The Los Angeles Kings kicked off the 2018 trade season by acquiring Dion Phaneuf, who started in the second defensive pairing alongside Alec Martinez. And despite concerns about immigration, Phaneuf did make his Kings debut tonight against the Pittsburgh Penguins, winners of nine straight games at home.
Everything started out evenly until 6:06 of the second period, when Phaneuf was too fancy and failed to bat and clear the puck from mid-air. Ryan Reaves handled the loose puck and acquired the perfect angle to shoot it in with Phaneuf in traffic. Jonathan Quick, who has been subpar, saving under .900 in three of his last five games, appeared dejected after the goal.
But only a few minutes later, Phaneuf redeemed himself. After a high-sticking penalty by Pittsburgh, Phaneuf started on the power play. Only a few seconds in, Adrian Kempe carried the puck just above the right wing circle. Michael Amadio attracted three Penguins, who forgot about Phaneuf, who drove in from the point. Kempe made an impressive saucer pass right to the tape of Phaneuf, who shot it five-hole to tie the game. What elite skill we witnessed again from Kempe, and nice movement by Phaneuf—maybe the latter is not as slow as reputed after all. Phaneuf made a difference tonight, and disrupted many plays against the defending Stanley Cup champions as a second-line defenseman. He proved he still has a lot of NHL life left in him.
Then Nate Thompson, the Kings’ other new acquisition, was stripped by Sidney Crosby, who had time and room. But Quick got a piece of the shot.
An exciting Pittsburgh power play featured Drew Doughty breaking up a fake shot-pass, and Anze Kopitar bouncing a pass off the boards to meet a streaking Dustin Brown, who could not convert the shorthanded breakaway.
Later, Evgeni Malkin was caught for tripping Tanner Pearson. Phaneuf and Kopitar facilitated the power play with superb possession and passing. But Amadio could not lift home the rebound past Matt Murray.
The third period started out with a flurry of chances. Kopitar took the body and defended Crosby very well, but the puck still got to the front of the Kings net. Then the Kings stole the puck at the Penguins zone and passed it to a streaking Torrey Mitchell, who was stripped at the last moment at the slot. Andy Andreoff got a pass in front after a nice Kings check, but Murray was alert.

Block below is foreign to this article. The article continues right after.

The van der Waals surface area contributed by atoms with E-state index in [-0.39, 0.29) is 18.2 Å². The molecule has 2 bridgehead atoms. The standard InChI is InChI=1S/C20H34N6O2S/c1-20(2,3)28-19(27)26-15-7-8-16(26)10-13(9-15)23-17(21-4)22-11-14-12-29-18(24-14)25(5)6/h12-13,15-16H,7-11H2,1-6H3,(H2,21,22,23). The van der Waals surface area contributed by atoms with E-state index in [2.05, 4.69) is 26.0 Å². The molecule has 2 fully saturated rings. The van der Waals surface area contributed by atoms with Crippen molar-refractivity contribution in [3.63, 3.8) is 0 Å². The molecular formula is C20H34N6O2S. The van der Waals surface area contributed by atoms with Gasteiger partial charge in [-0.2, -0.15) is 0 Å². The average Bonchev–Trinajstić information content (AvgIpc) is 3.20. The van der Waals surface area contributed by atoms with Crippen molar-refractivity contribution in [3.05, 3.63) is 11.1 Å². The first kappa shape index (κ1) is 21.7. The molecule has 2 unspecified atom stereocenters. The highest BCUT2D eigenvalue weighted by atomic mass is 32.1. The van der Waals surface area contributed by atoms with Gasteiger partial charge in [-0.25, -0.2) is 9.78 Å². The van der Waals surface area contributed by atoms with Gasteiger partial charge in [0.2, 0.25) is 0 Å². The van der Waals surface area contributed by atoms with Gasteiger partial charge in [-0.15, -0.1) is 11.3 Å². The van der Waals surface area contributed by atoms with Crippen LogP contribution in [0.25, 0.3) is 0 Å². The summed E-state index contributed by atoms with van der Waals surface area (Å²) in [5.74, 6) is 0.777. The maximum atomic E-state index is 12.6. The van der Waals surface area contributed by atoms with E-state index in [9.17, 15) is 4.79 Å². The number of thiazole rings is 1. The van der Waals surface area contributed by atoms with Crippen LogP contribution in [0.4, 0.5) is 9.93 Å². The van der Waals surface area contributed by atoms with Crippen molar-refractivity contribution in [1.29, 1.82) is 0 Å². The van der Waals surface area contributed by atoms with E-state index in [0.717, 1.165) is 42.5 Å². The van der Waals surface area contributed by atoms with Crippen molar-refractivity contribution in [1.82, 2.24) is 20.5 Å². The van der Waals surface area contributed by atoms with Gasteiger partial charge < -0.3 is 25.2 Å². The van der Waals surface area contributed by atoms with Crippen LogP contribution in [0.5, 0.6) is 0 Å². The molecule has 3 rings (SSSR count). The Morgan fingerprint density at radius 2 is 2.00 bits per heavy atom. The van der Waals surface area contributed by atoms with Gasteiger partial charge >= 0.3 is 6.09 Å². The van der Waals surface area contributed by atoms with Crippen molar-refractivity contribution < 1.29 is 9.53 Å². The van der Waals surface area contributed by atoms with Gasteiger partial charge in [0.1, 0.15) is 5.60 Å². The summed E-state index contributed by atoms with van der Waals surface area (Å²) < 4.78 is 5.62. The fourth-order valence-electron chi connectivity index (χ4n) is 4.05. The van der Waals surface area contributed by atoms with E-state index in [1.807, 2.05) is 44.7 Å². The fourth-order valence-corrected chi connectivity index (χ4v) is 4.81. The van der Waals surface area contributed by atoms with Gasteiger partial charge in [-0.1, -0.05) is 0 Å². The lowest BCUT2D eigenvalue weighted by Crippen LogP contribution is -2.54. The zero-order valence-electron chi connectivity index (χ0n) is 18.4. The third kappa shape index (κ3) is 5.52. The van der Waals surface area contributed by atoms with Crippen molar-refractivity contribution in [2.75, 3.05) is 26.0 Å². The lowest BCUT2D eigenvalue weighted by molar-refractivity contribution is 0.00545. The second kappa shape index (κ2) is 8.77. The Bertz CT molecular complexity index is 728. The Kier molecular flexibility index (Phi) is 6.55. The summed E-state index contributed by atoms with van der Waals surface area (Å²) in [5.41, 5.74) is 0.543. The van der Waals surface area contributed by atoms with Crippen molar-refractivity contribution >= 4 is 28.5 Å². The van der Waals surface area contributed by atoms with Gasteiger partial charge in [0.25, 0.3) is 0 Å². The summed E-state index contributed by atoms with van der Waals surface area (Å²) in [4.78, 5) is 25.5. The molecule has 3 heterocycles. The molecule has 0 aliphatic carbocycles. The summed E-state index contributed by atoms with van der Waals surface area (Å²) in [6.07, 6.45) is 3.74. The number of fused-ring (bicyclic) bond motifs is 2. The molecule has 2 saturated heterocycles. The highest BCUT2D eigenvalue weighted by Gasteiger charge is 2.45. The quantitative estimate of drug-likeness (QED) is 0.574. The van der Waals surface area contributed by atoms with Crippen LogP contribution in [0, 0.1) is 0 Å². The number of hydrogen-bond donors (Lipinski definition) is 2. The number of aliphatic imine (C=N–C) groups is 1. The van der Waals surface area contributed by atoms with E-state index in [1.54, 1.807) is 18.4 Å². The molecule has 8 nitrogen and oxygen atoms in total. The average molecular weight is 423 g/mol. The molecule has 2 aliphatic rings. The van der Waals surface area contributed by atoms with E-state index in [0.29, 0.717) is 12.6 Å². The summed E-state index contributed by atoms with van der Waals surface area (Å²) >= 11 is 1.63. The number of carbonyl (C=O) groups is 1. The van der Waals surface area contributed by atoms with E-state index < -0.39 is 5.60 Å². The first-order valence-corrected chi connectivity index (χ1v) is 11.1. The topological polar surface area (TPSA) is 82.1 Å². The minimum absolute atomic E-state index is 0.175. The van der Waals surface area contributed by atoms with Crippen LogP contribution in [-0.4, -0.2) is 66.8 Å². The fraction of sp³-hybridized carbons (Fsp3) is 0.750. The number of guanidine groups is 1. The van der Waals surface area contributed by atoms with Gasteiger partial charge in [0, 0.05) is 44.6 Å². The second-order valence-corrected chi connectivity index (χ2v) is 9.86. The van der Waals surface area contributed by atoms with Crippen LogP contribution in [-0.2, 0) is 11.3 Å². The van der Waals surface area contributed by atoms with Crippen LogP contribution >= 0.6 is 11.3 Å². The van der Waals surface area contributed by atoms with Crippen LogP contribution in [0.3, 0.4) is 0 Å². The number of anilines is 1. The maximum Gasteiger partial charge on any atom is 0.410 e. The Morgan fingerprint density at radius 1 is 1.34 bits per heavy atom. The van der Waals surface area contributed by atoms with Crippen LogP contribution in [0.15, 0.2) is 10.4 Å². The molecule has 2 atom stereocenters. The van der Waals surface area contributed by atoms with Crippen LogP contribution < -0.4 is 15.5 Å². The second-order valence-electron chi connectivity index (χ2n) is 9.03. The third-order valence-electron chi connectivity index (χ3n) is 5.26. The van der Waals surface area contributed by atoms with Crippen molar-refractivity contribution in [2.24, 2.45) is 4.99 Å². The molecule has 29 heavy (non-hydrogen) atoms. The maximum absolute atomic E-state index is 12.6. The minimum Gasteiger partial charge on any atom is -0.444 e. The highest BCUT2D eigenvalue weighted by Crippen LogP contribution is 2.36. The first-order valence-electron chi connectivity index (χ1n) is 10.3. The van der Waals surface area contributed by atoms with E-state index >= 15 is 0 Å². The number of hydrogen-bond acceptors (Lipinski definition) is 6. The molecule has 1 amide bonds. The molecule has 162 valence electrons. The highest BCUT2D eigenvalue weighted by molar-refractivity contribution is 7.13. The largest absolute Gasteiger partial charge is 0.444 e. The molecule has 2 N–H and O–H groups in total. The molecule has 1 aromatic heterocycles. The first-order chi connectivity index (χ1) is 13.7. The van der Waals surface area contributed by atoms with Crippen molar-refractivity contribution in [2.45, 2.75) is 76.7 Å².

Dustin Brown, trying to pass the puck ahead to Toffoli, was penalized for sending the puck out of play. The penalty killing was excellent, but in the final thirty seconds, a shot by Kris Letang sank and went off the skate of Zach Aston-Reese for the go-ahead goal, 5:24 into the period. What a game of inches this is.
Then Phaneuf used his body and perfect spacing, and used his stick to disrupt a shot after a 2-on-1 chance. That was followed by Jake Guentzel, who caught a pass all alone in front of the net, but shot it high due to the forward lunge of Quick.
The Penguins forecheck would continue for the next several minutes. But suddenly, Kempe’s forecheck after a Toffoli shot led to another chance by Andreoff down low. Alas, once again, Andreoff failed to convert another opportunity in front of the net.
Christian Folin stood up at the blue line and laid the hit of the night on Phil Kessel. And Quick displayed masterful goaltending, putting his stick down to disrupt a pass through the slot in a 4-on-2 chance. Then he came out about ten feet in front of the net to challenge Malkin.
But the Penguins never took their feet off the gas. Instead they poured on the offense, creating several odd-man rushes. The Kings, in contrast, were outnumbered the few times they counterattacked. With a minute and a half to go, the Kings got the extra attacker on the ice. But Jake Muzzin fanned on a chance at the point, and Doughty’s valiant but overzealous attempts at goaltending were in vain.
The final impressions of the game were of an angry Drew Doughty breaking his stick against the goal post, and then hunching over in disgust at the bench.